Neoadjuvant Chemotherapy (NACT) is increasingly used for pre-operative treatment of breast cancer patients. Successful application of NACT, resulting in a substantial or complete reduction in tumor volume, enables breast-conserving surgery in a higher number of cases. In addition, NACT allows assessment of tumor sensitivity to chemotherapy. The most reliable measure of NACT effectiveness is quantification of post-operative residual disease via histology, which has been shown to be a strong indicator of long-term prognosis. Although many patients have indeed substantial benefit from neoadjuvant treatment, there is a large group of patients not responding while still experiencing the toxic side effects. To date, it is impossible to predict upfront whether a patient will respond to NACT.
There is existing evidence of some correlation between histopathological features (e.g. intra-tumoral lymphocyte density, macrophage influx) and NACT response. It is very likely that additional yet unknown features of the tumor cell compartment combined with the tumor micro environment (TME) as a whole exist, which are responsible for treatment response. We therefore conclude that a rich amount of information can be found in histopathology tissue samples, which is currently not utilized to predict treatment response. We make the unique assumption that mining big preoperative histopathological data by artificial intelligence gleans unknown features and can discover new quantifiable visual substrates related to NACT response. We therefore hypothesize that AI-based assessment of H&E-stained digitalized histopathology images of core biopsy of breast cancer will answer the question “whether a patient will respond to NACT”.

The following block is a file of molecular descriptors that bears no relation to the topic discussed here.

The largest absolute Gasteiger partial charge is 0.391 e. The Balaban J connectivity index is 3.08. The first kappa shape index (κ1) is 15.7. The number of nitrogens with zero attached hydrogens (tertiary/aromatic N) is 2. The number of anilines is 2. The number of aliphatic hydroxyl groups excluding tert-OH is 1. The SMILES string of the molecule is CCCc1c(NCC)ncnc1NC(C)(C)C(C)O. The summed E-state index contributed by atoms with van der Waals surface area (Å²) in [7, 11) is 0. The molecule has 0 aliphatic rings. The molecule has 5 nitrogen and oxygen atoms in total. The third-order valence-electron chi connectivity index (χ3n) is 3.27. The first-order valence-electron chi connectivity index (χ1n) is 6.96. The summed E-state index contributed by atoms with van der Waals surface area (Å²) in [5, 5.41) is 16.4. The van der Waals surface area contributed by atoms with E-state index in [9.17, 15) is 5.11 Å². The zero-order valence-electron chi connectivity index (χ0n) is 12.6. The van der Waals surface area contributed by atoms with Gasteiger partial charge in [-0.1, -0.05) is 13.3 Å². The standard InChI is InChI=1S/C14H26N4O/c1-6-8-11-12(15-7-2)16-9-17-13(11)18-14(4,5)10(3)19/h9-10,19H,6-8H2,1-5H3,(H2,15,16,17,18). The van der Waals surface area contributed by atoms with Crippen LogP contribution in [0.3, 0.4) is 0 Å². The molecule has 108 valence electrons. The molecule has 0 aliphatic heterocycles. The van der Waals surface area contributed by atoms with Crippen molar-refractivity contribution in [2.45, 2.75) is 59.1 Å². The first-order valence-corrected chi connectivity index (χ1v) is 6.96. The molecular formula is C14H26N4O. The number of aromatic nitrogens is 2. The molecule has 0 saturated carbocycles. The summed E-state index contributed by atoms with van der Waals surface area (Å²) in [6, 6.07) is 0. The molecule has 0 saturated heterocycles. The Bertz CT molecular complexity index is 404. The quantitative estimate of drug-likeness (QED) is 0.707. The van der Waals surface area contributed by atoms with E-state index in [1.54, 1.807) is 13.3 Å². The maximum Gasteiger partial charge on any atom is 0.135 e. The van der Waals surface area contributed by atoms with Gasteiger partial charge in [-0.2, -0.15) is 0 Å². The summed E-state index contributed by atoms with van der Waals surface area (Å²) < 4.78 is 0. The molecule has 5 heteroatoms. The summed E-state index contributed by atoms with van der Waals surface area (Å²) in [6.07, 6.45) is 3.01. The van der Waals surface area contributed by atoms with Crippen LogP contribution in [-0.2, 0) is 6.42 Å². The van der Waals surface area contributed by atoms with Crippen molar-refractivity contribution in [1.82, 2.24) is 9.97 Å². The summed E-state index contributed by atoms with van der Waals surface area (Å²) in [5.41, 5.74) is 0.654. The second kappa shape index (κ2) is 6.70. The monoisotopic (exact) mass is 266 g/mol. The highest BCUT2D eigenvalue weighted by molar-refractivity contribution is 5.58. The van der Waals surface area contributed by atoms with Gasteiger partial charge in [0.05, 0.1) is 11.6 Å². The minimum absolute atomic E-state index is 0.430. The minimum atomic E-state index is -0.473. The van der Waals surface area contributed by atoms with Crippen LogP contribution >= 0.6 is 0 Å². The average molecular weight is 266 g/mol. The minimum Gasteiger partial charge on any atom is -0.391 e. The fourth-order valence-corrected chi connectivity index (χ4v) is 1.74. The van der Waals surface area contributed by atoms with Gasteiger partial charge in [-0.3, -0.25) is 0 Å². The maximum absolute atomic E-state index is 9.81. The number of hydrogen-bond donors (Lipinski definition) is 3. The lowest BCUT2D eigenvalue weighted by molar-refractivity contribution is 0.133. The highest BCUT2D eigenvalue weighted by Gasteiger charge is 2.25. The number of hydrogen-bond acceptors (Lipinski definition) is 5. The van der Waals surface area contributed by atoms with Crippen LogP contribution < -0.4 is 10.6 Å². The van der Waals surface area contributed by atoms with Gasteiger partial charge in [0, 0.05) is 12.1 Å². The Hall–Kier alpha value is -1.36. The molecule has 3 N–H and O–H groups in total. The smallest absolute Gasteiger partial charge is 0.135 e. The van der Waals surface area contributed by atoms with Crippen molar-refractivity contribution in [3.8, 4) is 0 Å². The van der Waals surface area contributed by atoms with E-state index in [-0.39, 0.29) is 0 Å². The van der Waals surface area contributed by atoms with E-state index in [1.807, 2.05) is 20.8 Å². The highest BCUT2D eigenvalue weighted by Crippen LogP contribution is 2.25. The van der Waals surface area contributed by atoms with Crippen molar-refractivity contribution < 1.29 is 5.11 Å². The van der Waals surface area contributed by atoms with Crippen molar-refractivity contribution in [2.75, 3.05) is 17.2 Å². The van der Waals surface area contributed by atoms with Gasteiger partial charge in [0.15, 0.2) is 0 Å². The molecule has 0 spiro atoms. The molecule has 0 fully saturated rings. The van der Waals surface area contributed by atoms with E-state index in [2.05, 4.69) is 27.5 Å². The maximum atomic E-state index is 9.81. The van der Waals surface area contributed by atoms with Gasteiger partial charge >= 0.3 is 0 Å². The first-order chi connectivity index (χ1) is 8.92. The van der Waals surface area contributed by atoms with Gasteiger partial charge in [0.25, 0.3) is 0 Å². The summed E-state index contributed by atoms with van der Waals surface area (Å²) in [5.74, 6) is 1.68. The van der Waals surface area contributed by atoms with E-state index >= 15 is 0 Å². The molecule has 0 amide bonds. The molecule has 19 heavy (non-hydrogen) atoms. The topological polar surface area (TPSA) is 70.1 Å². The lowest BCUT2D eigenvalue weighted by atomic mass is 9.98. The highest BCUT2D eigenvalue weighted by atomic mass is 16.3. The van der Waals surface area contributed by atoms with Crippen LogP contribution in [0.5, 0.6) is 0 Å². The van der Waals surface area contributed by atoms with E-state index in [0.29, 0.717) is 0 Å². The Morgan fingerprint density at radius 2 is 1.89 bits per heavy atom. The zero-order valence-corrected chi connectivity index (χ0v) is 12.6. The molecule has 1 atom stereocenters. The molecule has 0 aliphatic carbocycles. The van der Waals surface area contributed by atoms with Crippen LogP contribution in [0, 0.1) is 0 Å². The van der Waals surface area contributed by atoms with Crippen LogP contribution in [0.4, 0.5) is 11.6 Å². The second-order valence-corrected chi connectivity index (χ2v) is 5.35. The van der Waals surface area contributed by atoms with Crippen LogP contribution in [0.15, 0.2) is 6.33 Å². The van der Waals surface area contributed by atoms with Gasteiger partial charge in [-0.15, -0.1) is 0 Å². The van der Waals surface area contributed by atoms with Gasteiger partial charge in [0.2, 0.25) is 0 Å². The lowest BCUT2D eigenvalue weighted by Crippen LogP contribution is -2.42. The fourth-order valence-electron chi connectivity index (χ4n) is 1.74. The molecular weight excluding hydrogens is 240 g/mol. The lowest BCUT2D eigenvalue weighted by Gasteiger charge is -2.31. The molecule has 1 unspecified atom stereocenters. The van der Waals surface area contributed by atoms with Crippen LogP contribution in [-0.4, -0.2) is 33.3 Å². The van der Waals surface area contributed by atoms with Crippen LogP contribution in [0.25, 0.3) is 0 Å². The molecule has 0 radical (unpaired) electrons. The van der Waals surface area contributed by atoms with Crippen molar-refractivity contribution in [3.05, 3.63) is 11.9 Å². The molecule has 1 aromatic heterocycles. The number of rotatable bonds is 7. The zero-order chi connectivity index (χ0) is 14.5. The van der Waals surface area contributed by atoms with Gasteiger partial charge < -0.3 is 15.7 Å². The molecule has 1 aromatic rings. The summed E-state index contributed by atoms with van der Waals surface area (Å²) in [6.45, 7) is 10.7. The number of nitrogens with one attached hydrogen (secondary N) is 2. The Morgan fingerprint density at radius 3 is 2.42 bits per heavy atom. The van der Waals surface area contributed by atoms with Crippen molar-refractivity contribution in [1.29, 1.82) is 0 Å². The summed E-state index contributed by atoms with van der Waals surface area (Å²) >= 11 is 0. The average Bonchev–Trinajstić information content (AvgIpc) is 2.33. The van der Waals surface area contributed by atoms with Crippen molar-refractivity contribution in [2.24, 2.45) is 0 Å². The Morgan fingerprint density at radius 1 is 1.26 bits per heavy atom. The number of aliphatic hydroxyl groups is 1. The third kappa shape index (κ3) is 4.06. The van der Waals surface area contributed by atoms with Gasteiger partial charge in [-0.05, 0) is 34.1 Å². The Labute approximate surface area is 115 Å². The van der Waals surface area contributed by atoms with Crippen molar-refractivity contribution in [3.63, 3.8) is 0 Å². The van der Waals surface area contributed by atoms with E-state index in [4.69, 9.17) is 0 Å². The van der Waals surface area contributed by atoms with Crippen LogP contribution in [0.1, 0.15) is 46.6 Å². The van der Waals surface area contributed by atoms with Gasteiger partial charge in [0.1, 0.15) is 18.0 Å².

The aim of PROACTING (PRedicting neOAdjuvant Chemotherapy Treatment response with deep learnING) is to build a predictive model that will be able to process a digitized histopathology image of breast cancer biopsy and predict the treatment response in terms of pCR. This project will be developed in a period of 2 years as a collaboration between the Netherlands Cancer Institute (NKI) and the Computational Pathology group of the Radboud University Medical Center (Radboudumc).